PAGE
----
@JP Morgan Chase & Co and WePay
THE FINTECH ERA
In the last few years, the financial sector has dramatically changed due to unstable and complex market conditions, new regulations and variations in consumers’ behaviours. More specifically, in the past decade, the rise and further development of new technological tools and digital innovations led to the emergence of high technology companies which begun delivering innovative financial products and services. These firms are called fintech companies and represent the fintech industry – where FinTech stands for Financial Technology – which describes an emerging financial services sector based on new technology and innovation aiming to compete with the traditional financial methods. They consist of both startups or well established financial and technological companies which try to replace the traditional financial tools using latest digital innovations. The fintech industry is growing rapidly and it is expected to grow even more in the next future. In particular, the increasing use of smartphones for mobile banking transactions and investing services are clear examples of how financial services are becoming more and more accessible to customers. Originally, Fintech referred only to the back-end of established consumer and trade financial institutions but in the last few years the term has expanded to include any technological innovations such as trading, insurance and mobile payment, as well as risk management or cryptocurrencies like bitcoin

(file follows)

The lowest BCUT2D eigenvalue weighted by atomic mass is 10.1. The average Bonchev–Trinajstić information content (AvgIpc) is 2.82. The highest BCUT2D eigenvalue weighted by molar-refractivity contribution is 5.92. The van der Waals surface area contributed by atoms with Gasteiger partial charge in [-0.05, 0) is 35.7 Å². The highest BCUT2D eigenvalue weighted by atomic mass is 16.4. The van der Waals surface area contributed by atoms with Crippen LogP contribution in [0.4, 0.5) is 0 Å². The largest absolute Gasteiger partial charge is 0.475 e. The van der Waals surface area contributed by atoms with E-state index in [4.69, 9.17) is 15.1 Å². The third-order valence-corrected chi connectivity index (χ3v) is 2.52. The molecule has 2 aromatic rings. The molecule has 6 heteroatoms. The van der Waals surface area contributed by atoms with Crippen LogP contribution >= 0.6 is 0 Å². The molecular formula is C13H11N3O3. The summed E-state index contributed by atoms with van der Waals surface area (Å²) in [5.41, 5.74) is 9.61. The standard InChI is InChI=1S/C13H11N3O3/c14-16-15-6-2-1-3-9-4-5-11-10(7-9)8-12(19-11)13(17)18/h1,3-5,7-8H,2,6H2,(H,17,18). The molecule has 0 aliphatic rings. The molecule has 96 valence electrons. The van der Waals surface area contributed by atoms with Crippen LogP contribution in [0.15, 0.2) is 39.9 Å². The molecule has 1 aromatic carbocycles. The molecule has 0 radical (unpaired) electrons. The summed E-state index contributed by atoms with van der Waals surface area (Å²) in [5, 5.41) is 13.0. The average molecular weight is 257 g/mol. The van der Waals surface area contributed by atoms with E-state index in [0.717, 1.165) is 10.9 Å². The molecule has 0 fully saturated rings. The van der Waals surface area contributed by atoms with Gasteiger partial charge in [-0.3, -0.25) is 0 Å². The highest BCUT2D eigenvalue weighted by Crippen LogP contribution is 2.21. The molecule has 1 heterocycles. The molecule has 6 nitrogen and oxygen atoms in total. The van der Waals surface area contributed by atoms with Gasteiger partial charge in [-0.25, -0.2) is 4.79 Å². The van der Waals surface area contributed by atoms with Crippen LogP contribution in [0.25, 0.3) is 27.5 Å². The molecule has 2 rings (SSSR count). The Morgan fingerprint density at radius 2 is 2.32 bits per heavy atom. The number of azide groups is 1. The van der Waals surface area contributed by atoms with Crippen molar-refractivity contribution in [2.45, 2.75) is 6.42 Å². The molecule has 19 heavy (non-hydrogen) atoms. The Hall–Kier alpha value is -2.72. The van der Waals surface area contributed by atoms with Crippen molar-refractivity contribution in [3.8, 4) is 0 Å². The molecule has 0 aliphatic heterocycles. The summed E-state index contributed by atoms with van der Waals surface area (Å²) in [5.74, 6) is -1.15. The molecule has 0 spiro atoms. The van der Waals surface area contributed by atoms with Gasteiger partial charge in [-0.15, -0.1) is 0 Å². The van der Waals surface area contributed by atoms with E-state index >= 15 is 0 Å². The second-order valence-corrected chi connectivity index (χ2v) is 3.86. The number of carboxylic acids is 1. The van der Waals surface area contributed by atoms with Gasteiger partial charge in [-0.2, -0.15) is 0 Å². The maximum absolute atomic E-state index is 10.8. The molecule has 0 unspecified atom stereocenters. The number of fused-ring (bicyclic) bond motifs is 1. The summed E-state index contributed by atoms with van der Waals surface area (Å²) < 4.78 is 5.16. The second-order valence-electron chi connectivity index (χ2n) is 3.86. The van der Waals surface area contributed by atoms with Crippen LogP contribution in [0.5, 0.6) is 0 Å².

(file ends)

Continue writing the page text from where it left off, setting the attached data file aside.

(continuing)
Figure 1: Data from “Business Insider”, retrieved from Business Insider
As the image above illustrates, there are a multiplicity of different fintech companies which focus on particular financial sectors including payments, alternative finance, insurance, digital banks and blockchain. Fintech is therefore used in four broad categories:
- B2B for banks
- B2B for business clients
- B2C for small businesses
- B2C for consumers
In 2017, given the continuous evolution of Fintech, traditional financial services institutions have deepened their relationships with technology firms, implementing new business models and strategies to face challenging market conditions. Investing in these companies is no longer considered as a threat to be ignored, but as a valid opportunity to exploit relevant advantages in terms of competitiveness and better performance.
THE ACTORS INVOLVED
JPMorgan Chase & Co. (NYSE: JPM) is a leading global financial services firm with assets of $2.5 trillion and operations worldwide. The firm is a leader in investment banking, financial services for consumers and small businesses, commercial banking, financial transaction processing, and asset management. It serves millions of consumers in the United States and many of the world’s most prominent corporate, institutional and government clients.
In October 2017, JP Morgan Chase & Co. announced that it would acquire WePay, its first major acquisition of a fintech company. Founded in 2008, WePay offers payments capabilities to business platform such as online marketplaces and cloud software providers. The startup is currently offering services such as credit card processing, fraud risk protection, regulatory compliance and customer support. WePay is used by crowdfunding websites, such as GoFundMe, but also by the online marketer Constant Contact. The firm use application programming interface (APIs) to integrate payments functionality with software.
TRANSACTION RATIONALE AND DETAILS
The financial terms of the contract were not publicly disclosed but The Wall Street Journal reported that the price paid by JP Morgan Chase for the acquisition of WePay is higher than the valuation of $220 million achieved by the startup in the 2015 fundraising round.